Harvard Business Review’s mailing include a link to a cool article by Jeanne C. Meister about what HR people will be doing in the future, or doing “more of” in the future, given the impact of COVID-19 and the likely enduring switch to working from home. It’s based on a think piece from one of the thousands of organizations looking at the “future of work”, and there are tons of these reports coming out, as they have for the last five years. Most of them are, quite frankly, wrong. They’re pie-in-the-sky visions of “what could be”, not very practically tied Continue reading →
  • Why I hate “inventories” in Government of Canada HR
    There are processes in GoC HR called “inventories” and they are often done in one of three instances, all of them generally bad for the applicant: A. They are hiring for LOTS of different categories You’ve likely seen these, as it will say “Come work at Transport! We’re hiring AS-01, AS-02, AS-03, AS-04,…” and they then list 7 levels of AS, 5 levels of PM, 7 levels of EC, etc. It’s called a “cattle call” and it is basically the equivalent of having a large drop box in front of their building that says “drop your resume off here and Continue reading →
  • Articles I Like: Five Changes Facing Public Employees When They Return to the Office – If They Do
    As a public servant, and similar to every other industry, there is a lot of speculation about what post-Covid workplaces will look like. Many of our operations can be done well-enough from home, and the challenges we have now are mostly about IT infrastructure, home office solutions, and privacy. Much of our work is digital and email-enabled, so it’s not a giant leap to work from home. We just traditionally haven’t done that transition for all the usual pressures related to remote workers and supervision/monitoring, and some unique pressures related to privacy, taxpayer dollars, and supporting Ministers in person. Paul Continue reading →
  • Lynda.com: PowerPoint 2013 Specialist – Lesson 03: Working with slides
    While Lesson 03 is only 14.5 minutes long, I started following along with the video and pausing it here and there so I could do the steps myself. It drastically increases the training time, but it really helps with learning the new stuff that goes beyond the simple basics of Lessons 1 and 2. This lesson is about working with the actual slides, managing their order for example, and so it includes adding and removing slides, changing the slide layout, organizing slides into sections, and simply rearranging slides. I confess, as I mentioned previously, I was pretty confident that I Continue reading →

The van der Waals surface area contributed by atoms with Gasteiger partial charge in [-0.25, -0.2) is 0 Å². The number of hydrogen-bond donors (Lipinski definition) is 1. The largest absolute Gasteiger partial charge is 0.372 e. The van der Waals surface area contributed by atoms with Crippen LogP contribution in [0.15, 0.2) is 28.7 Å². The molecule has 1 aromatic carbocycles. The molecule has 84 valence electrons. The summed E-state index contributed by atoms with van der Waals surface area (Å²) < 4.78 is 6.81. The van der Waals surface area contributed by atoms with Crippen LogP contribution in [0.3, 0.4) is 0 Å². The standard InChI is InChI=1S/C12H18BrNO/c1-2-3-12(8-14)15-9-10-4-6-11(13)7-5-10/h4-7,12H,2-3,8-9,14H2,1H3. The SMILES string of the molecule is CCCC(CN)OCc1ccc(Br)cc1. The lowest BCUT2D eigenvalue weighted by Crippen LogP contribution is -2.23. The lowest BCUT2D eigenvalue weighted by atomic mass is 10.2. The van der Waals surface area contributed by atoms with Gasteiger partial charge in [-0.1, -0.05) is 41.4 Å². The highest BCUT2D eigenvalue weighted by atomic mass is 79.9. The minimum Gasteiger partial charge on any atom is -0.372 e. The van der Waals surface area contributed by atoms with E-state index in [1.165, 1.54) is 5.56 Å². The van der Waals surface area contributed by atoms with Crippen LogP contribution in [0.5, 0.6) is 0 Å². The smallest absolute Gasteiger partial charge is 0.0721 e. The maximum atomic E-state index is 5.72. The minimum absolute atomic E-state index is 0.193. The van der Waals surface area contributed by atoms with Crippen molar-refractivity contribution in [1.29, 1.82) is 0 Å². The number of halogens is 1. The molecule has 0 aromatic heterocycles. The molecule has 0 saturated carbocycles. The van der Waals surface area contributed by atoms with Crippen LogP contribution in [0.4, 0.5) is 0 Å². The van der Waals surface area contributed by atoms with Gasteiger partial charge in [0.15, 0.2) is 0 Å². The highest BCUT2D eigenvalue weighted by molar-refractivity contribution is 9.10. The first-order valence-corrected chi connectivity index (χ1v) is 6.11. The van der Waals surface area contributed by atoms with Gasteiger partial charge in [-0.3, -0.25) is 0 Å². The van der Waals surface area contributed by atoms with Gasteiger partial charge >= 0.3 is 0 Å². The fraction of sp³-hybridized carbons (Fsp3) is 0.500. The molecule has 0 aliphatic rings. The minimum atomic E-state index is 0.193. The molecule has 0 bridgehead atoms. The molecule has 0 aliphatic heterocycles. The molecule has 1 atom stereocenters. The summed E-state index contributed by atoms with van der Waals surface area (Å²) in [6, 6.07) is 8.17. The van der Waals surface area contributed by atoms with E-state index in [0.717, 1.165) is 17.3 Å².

• Lynda.com: PowerPoint 2013 Specialist – Lesson 02: Working with presentations
    Since I’m working from home, I’m doing some training to improve my Powerpoint skills, training that I probably can’t access from the office normally nor would I ever have time to do it. I can see from the names of the videos that Lesson 02 (22 minutes) looks at creating and saving, changing themes, slide masters, headers and footers, and file properties, which seems pretty basic. In fact, it opens with things like save and open, and I thought, “Really?”. It’s not like that is any different in any other software package. I started to worry I might be wasting Continue reading →
  • Articles I Like: The Best Mentors Ask These 8 Questions
    Because of my interest in helping people with HR processes, and learning techniques to be a better manager in general, I am frequently attracted to articles about mentoring. I’m also frequently disappointed with those columns that advocate a “one size fits all” closed approach to mentoring. So colour me surprised when I saw an article on Pocket recently about questions that the best mentors ask, written by Gwen Moran (and originally shared on Fast Company). Some of them are pretty common-place in my view: What does success look like to you? What do you want to change? (usually as “where Continue reading →
  • Lynda.com: PowerPoint 2013 Specialist – Introduction + Lesson 01: Navigating Powerpoint
    Since I’m working from home, and I have an opportunity to do some additional training, AND I found out that the Ottawa Public Library has free access to Lynda.com training, I thought I would try to improve my Powerpoint skills. I use Powerpoint for various things at work, as well as some basic graphics work for my website from time to time, but I’ve never really had any formal training in it, particularly not in really getting the full bang for my buck. Lynda.com has a 14-hour training package to “become a PowerPoint 2013 MS Office specialist”, so why not? Continue reading →